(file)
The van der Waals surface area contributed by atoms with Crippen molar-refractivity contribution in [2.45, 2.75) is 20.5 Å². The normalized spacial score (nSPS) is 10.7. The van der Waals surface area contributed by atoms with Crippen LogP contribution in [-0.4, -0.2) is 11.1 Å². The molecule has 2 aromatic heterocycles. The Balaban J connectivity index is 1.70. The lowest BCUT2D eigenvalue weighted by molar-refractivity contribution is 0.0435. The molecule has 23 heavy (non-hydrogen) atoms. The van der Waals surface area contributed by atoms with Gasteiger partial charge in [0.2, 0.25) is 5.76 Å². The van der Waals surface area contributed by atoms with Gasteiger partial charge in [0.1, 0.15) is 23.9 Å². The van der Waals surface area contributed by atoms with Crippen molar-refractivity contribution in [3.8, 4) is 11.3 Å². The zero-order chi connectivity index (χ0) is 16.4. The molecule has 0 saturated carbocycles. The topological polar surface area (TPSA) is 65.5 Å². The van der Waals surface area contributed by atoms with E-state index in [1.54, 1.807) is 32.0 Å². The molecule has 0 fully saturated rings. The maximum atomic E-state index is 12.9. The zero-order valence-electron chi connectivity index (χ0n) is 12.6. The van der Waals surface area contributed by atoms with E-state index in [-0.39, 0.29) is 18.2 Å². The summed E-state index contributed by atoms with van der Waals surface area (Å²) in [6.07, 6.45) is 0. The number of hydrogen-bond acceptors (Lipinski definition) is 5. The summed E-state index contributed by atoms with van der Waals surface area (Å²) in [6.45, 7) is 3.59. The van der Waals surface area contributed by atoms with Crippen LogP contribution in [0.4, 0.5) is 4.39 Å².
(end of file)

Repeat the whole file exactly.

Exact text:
The van der Waals surface area contributed by atoms with Crippen molar-refractivity contribution in [2.45, 2.75) is 20.5 Å². The normalized spacial score (nSPS) is 10.7. The van der Waals surface area contributed by atoms with Crippen LogP contribution in [-0.4, -0.2) is 11.1 Å². The molecule has 2 aromatic heterocycles. The Balaban J connectivity index is 1.70. The lowest BCUT2D eigenvalue weighted by molar-refractivity contribution is 0.0435. The molecule has 23 heavy (non-hydrogen) atoms. The van der Waals surface area contributed by atoms with Gasteiger partial charge in [0.2, 0.25) is 5.76 Å². The van der Waals surface area contributed by atoms with Gasteiger partial charge in [0.1, 0.15) is 23.9 Å². The van der Waals surface area contributed by atoms with Crippen molar-refractivity contribution in [3.8, 4) is 11.3 Å². The zero-order chi connectivity index (χ0) is 16.4. The molecule has 0 saturated carbocycles. The topological polar surface area (TPSA) is 65.5 Å². The van der Waals surface area contributed by atoms with E-state index in [1.54, 1.807) is 32.0 Å². The molecule has 0 fully saturated rings. The maximum atomic E-state index is 12.9. The zero-order valence-electron chi connectivity index (χ0n) is 12.6. The van der Waals surface area contributed by atoms with E-state index in [-0.39, 0.29) is 18.2 Å². The summed E-state index contributed by atoms with van der Waals surface area (Å²) in [6.07, 6.45) is 0. The number of hydrogen-bond acceptors (Lipinski definition) is 5. The summed E-state index contributed by atoms with van der Waals surface area (Å²) in [6.45, 7) is 3.59. The van der Waals surface area contributed by atoms with Crippen LogP contribution in [0.4, 0.5) is 4.39 Å².